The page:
ACTA proposes international piracy laws, border controls and cooperation from ISPs to identify pirates
While the headlines surrounding next week’s G8 summit mostly concern climate change and development in Africa, there’s also a new international plan for piracy measures being discussed, which could have a dramatic effect on international file sharing. This is briefly mentioned as ‘protection of intellectual property rights’ on the official G8 website, but it could potentially completely change the way in which they law deals with pirates.
According to New Scientist, the talks will be based around the Anti-Counterfeiting Trade Agreement (ACTA), which has some scary ramifications for file sharers. In case you’re unfamiliar with ACTA, it’s a potential trade agreement between several countries, including the US, the European Commission, Switzerland, Australia and Japan, which was first proposed in October 2007.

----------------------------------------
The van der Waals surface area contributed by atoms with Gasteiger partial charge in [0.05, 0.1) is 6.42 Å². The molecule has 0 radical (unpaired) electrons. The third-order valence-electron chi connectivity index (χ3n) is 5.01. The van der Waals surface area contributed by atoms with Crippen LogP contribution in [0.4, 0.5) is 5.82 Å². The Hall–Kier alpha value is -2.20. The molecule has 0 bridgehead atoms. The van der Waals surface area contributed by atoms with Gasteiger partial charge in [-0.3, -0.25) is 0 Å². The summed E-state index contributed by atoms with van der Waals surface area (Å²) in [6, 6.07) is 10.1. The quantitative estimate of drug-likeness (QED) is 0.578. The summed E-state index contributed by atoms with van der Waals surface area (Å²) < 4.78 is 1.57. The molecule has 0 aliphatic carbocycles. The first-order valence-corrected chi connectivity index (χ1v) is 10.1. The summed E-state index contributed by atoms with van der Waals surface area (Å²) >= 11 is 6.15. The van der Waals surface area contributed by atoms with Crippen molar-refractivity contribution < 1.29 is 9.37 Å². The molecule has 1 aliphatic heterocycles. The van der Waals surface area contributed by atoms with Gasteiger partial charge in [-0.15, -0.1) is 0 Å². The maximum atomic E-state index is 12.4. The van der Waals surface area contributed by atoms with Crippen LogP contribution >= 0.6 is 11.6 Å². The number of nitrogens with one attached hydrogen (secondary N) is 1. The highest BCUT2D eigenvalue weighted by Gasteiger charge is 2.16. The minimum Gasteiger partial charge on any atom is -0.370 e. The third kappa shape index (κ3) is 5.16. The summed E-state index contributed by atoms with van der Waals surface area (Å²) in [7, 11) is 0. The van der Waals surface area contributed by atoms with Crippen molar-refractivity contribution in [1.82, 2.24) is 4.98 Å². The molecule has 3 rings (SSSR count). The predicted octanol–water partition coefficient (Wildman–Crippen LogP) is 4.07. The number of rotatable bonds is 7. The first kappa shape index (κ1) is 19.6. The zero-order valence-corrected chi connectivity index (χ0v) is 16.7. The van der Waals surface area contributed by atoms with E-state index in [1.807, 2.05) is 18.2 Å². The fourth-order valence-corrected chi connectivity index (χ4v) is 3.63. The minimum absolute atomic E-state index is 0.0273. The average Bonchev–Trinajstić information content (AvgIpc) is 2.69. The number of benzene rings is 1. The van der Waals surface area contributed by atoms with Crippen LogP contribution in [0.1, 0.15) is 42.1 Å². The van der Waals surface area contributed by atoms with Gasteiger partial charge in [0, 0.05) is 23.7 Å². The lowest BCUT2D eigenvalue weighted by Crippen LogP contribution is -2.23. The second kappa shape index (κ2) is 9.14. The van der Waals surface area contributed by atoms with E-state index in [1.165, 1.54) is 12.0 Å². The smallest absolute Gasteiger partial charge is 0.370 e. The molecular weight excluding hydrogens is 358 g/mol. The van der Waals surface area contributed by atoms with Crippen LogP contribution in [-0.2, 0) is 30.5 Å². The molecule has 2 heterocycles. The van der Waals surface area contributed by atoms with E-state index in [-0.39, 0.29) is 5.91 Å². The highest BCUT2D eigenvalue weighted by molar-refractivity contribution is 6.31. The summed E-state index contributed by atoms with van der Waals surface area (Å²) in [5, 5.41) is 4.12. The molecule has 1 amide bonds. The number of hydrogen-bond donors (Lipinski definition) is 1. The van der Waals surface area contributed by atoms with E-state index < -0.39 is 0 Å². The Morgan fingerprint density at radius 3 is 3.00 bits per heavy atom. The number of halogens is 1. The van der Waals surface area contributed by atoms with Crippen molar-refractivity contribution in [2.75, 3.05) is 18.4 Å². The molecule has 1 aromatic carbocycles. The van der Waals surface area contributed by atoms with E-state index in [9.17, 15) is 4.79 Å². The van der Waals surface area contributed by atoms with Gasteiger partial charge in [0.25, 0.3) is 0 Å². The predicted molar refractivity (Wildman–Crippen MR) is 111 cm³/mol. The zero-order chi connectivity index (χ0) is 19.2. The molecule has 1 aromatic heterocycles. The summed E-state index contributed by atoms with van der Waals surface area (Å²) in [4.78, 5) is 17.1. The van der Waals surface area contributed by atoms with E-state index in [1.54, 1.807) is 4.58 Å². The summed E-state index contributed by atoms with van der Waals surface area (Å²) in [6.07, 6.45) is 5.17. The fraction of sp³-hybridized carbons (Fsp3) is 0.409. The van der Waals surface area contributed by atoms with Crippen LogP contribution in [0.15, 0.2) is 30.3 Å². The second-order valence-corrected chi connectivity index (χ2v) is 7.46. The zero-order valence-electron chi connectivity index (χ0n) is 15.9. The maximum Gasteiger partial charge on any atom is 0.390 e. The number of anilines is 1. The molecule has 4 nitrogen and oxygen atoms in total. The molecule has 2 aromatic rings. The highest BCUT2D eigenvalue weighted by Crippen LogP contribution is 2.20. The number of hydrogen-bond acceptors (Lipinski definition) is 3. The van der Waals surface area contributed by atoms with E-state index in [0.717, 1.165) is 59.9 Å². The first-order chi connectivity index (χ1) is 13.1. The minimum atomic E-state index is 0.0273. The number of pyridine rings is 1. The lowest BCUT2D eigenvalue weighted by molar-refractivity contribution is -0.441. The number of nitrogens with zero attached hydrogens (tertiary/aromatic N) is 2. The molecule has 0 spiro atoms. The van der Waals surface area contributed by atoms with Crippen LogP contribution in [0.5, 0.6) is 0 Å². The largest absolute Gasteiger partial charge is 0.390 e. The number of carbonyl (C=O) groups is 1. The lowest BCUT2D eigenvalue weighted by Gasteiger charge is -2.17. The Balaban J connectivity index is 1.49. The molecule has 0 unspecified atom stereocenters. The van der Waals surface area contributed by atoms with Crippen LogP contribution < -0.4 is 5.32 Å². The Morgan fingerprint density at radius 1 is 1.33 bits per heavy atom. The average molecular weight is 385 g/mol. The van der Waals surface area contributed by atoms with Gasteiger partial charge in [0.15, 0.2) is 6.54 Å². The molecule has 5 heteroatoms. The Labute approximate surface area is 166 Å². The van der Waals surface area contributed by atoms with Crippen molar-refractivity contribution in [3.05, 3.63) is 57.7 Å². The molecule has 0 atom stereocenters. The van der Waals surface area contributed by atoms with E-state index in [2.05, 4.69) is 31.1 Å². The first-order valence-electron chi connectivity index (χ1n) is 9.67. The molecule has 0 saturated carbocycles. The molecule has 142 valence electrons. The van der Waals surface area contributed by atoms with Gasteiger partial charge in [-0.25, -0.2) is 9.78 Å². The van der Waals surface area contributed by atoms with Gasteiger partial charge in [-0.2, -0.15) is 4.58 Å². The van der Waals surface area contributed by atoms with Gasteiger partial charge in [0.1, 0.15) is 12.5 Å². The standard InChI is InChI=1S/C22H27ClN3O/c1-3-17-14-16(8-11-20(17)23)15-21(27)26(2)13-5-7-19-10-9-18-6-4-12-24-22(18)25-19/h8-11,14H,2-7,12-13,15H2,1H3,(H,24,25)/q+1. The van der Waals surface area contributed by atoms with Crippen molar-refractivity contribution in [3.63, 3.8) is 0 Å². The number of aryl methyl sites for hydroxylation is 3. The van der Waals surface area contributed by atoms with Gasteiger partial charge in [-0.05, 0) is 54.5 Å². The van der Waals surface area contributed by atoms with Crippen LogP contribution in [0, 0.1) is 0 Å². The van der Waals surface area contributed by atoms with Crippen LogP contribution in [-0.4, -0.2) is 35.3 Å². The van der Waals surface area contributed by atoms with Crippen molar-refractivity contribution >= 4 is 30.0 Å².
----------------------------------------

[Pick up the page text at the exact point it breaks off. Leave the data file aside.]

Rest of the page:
Little has been officially announced about ACTA yet, but WikiLeaks published a leaked document about it a few weeks ago, which reveals an international strategy for cracking down on piracy. This is proposed as a solution to the current problem where different copyright laws in different countries make it difficult to crack down on international Internet pirates.